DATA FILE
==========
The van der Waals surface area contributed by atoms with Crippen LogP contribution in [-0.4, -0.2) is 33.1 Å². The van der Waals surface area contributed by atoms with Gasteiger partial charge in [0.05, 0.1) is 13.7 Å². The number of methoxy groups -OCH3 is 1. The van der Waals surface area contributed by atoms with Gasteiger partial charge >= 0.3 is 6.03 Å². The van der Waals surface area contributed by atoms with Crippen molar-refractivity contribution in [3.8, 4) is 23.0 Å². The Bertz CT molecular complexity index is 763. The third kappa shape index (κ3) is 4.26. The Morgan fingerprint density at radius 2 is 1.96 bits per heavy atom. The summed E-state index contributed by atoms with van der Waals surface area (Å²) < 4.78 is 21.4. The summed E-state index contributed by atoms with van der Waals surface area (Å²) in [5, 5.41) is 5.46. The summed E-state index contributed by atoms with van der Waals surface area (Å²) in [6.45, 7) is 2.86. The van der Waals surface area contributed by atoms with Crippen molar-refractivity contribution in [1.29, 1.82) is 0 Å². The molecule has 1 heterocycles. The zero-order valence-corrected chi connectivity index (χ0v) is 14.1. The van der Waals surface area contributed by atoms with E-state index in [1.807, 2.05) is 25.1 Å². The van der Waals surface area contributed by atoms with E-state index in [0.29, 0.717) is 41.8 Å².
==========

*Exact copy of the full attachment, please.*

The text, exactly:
The van der Waals surface area contributed by atoms with Crippen LogP contribution in [-0.4, -0.2) is 33.1 Å². The van der Waals surface area contributed by atoms with Gasteiger partial charge in [0.05, 0.1) is 13.7 Å². The number of methoxy groups -OCH3 is 1. The van der Waals surface area contributed by atoms with Gasteiger partial charge >= 0.3 is 6.03 Å². The van der Waals surface area contributed by atoms with Crippen molar-refractivity contribution in [3.8, 4) is 23.0 Å². The Bertz CT molecular complexity index is 763. The third kappa shape index (κ3) is 4.26. The Morgan fingerprint density at radius 2 is 1.96 bits per heavy atom. The summed E-state index contributed by atoms with van der Waals surface area (Å²) < 4.78 is 21.4. The summed E-state index contributed by atoms with van der Waals surface area (Å²) in [5, 5.41) is 5.46. The summed E-state index contributed by atoms with van der Waals surface area (Å²) in [6.45, 7) is 2.86. The van der Waals surface area contributed by atoms with Crippen molar-refractivity contribution in [1.29, 1.82) is 0 Å². The molecule has 1 heterocycles. The zero-order valence-corrected chi connectivity index (χ0v) is 14.1. The van der Waals surface area contributed by atoms with E-state index in [1.807, 2.05) is 25.1 Å². The van der Waals surface area contributed by atoms with E-state index in [0.29, 0.717) is 41.8 Å².